The curious images of John Stezaker
Like many collage artists before him, John Stezaker is fascinated by what happens when you bring together images to create unexpected meanings. Edwardian postcards, black and white images of classic movie stars and found vintage photographs are sliced, overlapped and collaged in new and intriguing ways.
Stezaker is an established British photographer and artist, who teaches at the Royal College of Art but for whatever reason doesn’t exhibit very often. The Whitechapel Gallery in East London will be holding his first major exhibition of his work between 29 January – 18 March 2011.
His work is both unsettling and humorous. He juxtaposes images to create ambiguous and surreal meanings that come together in the mind, in a similar way to when elements of a joke collide to make us laugh.
Placing a tourist postcard of a deep river gorge over the faces of a couple having a romantic moment shouldn’t work – but somehow it does. The sides of the ravine stand in for their faces while the postcard starts to hint that the chasm and river might have deeper emotional metaphors for the couple.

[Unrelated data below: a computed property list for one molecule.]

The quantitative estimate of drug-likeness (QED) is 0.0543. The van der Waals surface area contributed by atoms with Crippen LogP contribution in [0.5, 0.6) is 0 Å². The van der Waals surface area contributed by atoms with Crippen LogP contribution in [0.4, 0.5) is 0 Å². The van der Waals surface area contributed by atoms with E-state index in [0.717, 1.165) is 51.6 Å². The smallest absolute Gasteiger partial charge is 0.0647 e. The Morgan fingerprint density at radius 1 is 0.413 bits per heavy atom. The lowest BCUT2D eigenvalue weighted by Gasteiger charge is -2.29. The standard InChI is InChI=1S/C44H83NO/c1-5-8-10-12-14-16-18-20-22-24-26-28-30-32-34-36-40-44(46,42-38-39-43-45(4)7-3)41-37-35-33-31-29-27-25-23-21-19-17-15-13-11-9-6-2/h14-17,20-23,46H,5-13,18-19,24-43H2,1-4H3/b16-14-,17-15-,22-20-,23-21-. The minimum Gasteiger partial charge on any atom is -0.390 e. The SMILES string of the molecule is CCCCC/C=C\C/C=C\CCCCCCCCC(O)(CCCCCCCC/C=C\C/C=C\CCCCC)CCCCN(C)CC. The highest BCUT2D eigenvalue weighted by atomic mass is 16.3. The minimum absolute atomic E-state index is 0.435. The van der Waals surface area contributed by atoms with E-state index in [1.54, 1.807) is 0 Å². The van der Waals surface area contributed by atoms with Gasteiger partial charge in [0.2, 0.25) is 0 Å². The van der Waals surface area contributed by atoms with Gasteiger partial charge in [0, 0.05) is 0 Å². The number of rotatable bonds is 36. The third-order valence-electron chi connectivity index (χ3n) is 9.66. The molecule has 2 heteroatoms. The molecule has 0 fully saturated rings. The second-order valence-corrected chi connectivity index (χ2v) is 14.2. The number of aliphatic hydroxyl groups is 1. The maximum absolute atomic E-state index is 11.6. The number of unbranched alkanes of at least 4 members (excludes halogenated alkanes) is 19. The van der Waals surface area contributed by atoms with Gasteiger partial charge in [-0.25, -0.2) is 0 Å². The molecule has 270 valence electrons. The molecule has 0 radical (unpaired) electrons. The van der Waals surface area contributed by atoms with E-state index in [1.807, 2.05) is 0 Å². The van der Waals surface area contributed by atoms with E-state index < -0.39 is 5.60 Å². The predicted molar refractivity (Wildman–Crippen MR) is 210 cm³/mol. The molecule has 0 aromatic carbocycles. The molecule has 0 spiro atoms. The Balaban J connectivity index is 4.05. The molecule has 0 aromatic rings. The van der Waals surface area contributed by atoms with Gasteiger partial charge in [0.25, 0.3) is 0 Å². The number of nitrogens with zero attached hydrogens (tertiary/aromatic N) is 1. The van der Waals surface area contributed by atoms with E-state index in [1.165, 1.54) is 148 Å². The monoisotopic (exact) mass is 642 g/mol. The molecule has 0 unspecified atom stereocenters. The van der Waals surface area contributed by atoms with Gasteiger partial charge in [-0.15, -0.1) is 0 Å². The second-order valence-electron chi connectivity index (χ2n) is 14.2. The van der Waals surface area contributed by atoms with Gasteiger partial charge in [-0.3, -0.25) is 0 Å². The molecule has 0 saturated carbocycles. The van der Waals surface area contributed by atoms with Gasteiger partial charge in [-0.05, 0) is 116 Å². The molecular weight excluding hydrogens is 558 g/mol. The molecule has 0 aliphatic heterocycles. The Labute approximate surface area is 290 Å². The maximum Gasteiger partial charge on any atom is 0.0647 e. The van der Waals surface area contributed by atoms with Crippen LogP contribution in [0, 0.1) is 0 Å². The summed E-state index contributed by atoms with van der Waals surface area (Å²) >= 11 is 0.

Like Hannah Höch, the German photomontage artist involved in the Dadaist art movement, John Stezaker limits himself to black and white, sepia and muted colours to visually hold his images together, and like Höch there’s also a very playful sense of portraiture in creating new identities by merging different faces together.
If you’re a regular browser of blogs, like myself, then you’ll have probably seen there’s been a renewed interest in collage and photo-montage recently. Maybe it’s because it’s easier now than ever before to combine digital images together, so perhaps we simply love to see visual jokes laid out in front of us?